The on-going market rally has been termed as liquidity-driven and it is being said that the high rate of return will not be sustainable. We agree that the rapid rate of performance will fall and there is a high risk of downfall in the short term since a high amount of FII inflows is the main driver of the rally. FII inflows jumped from November and any fall or change in inflows will have a cascading effect on the market since other investors, especially DIIs, are booking profits, which is unlikely to change quickly.
What can change the view of FIIs is a stronger dollar, which is pouring to emerging markets (EMs) due to low yields in the US, weak inflation forecast and easy money policy.
Beyond these risk factors, we should also consider the positive fact that India is getting a higher amount of inflows compared to other EMs because of the inherent value that stems from being seen as one the largest economy in the world in the making.
India has undergone undertaken several reforms from 2017 to 2020 and it has a reformist agenda for the future too, including emerging as a key export hub. Some of the benefits are already visible in areas like pharma, chemicals and IT.
There are other positives too, which will help the market to remain buoyant like the new set of fiscal and monetary packages to be announced in 2021, Union Budget, high double-digit earnings growth and low interest rates. These will have a multiplier effect on stocks and sectors to maintain good valuation in the short to medium-term.
Since the March low, the market has been doing well due to many factors, starting from the quick and friendly policy of central banks, continuous fiscal announcements, reopening of the economy, monthly improvement in high-frequency economic data, fall in financial risk due to easy money policy for industries, US election results, vaccine development, zero-interest-rate policy, high liquidity, continuous accommodative stance and late-effect benefits of reforms undertaken in the last three years. These factors will continue to have a positive effect on the market.
Retail investors, however, should also be aware of market risks, especially in the near term, with main and broader indices up by 90 percent to 120 percent, respectively, from March lows. Low margin of safety due to rich valuation is another risk. Valuation has become just a number, it is not following the fundamentals, there is a disconnect between them.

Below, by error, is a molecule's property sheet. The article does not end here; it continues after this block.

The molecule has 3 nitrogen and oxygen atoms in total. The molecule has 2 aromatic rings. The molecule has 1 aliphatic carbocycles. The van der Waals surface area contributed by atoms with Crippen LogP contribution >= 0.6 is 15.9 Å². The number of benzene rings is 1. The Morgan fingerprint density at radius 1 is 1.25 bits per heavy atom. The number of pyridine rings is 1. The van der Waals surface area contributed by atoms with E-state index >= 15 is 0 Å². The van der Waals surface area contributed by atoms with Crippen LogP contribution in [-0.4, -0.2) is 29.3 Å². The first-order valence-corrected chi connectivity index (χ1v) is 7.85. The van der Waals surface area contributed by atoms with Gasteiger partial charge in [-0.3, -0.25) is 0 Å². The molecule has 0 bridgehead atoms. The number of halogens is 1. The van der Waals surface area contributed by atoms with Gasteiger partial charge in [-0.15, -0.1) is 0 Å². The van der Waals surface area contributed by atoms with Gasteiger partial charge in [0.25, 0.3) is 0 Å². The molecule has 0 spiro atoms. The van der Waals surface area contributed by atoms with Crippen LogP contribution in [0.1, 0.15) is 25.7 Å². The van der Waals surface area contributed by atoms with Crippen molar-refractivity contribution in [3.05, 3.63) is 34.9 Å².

Expectations are high from the budget but the government’s fiscal position is weak, which can impact spending. The biggest expectation is that the government will spend more and relax the fiscal target due to the coronavirus. If so, this will have a crowding out effect on the debt market leading to high interest rates and low private spending. The fiscal deficit for 2021 is expected at 7 percent double that of the 3.5 percent predicted earlier.
The risk of a second wave attack seems to be underestimated and is likely to lead to a double recession in Europe. It has also raised concerns about the efficacy of vaccination but it seems unwarranted.
Redemption in domestic institutions and a possible increase in global volatility can trigger selling by FIIs and all these factors can have a big impact on the Indian rally in the short term.
Despite the strong rally, there are still many stocks and sectors that have underperformed compared to the broad market during 2020. They will catch up and can do better in 2021. They will be from cyclical and growth themes as the economy flourishes. These sectors will include banks, metals, infrastructure, media, realty, auto, consumer durables, hospitality and energy.
Due to high gains, the broad market and the best-performing stocks and sectors are vulnerable in the short term. We do not expect a big correction, since the undercurrent of the economy is still strong but we acknowledge the risk and think that a short consolidation will be good for the market. We suggest profit booking as a good strategy and to buy on dips, especially for traders and short-term investors.
In the coming week, the focus will be on IT sector as quarterly results have started. The third quarter is generally regarded as a weak one for IT companies due to seasonal furloughs. But this quarter is expected to be strong for Indian IT players, both on the growth and margins front. Companies that have good orderbooks are expected to see accelerated revenue growth with an increase in cloud adoption/digitisation and minimal impact of demand and supply side issues due to work from home (WFH).
Cross currency tailwinds will be moderate due to lower appreciation of EUR, GBP and AUD. The post result commentary is also expected to be strong, especially in the digital segment. However, we could see some delay in deal closures and decision-making due to uncertainty related to second/third waves of COVID-19 in certain geographies. We expect the IT sector companies to report USD revenue growth of +2.0 percent to +5.0 percent, on a QoQ basis, with 40-90bps positive cross-currency impact. Except wage hikes in certain companies, no other major cost increase is expected, leading to stable and rising margins for most of the players.
Article first published in moneycontrol.com